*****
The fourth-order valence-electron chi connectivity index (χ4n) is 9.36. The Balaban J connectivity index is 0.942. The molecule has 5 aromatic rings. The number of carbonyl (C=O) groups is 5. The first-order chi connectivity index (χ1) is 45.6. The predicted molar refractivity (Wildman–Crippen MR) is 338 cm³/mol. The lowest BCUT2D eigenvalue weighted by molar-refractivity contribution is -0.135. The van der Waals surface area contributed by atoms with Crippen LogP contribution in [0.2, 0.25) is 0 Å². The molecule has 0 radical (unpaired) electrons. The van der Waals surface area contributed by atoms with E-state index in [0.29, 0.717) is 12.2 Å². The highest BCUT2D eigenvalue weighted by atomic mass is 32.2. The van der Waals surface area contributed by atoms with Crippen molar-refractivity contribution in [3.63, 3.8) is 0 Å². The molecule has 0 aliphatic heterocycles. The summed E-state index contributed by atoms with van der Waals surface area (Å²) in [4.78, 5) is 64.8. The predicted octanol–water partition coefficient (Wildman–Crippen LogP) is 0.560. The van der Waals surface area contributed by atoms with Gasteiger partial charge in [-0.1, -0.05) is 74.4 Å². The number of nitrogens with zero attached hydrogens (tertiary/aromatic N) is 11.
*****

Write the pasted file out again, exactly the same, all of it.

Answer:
The fourth-order valence-electron chi connectivity index (χ4n) is 9.36. The Balaban J connectivity index is 0.942. The molecule has 5 aromatic rings. The number of carbonyl (C=O) groups is 5. The first-order chi connectivity index (χ1) is 45.6. The predicted molar refractivity (Wildman–Crippen MR) is 338 cm³/mol. The lowest BCUT2D eigenvalue weighted by molar-refractivity contribution is -0.135. The van der Waals surface area contributed by atoms with Crippen LogP contribution in [0.2, 0.25) is 0 Å². The molecule has 0 radical (unpaired) electrons. The van der Waals surface area contributed by atoms with E-state index in [0.29, 0.717) is 12.2 Å². The highest BCUT2D eigenvalue weighted by atomic mass is 32.2. The van der Waals surface area contributed by atoms with Crippen molar-refractivity contribution in [3.63, 3.8) is 0 Å². The molecule has 0 aliphatic heterocycles. The summed E-state index contributed by atoms with van der Waals surface area (Å²) in [4.78, 5) is 64.8. The predicted octanol–water partition coefficient (Wildman–Crippen LogP) is 0.560. The van der Waals surface area contributed by atoms with Gasteiger partial charge in [-0.1, -0.05) is 74.4 Å². The number of nitrogens with zero attached hydrogens (tertiary/aromatic N) is 11.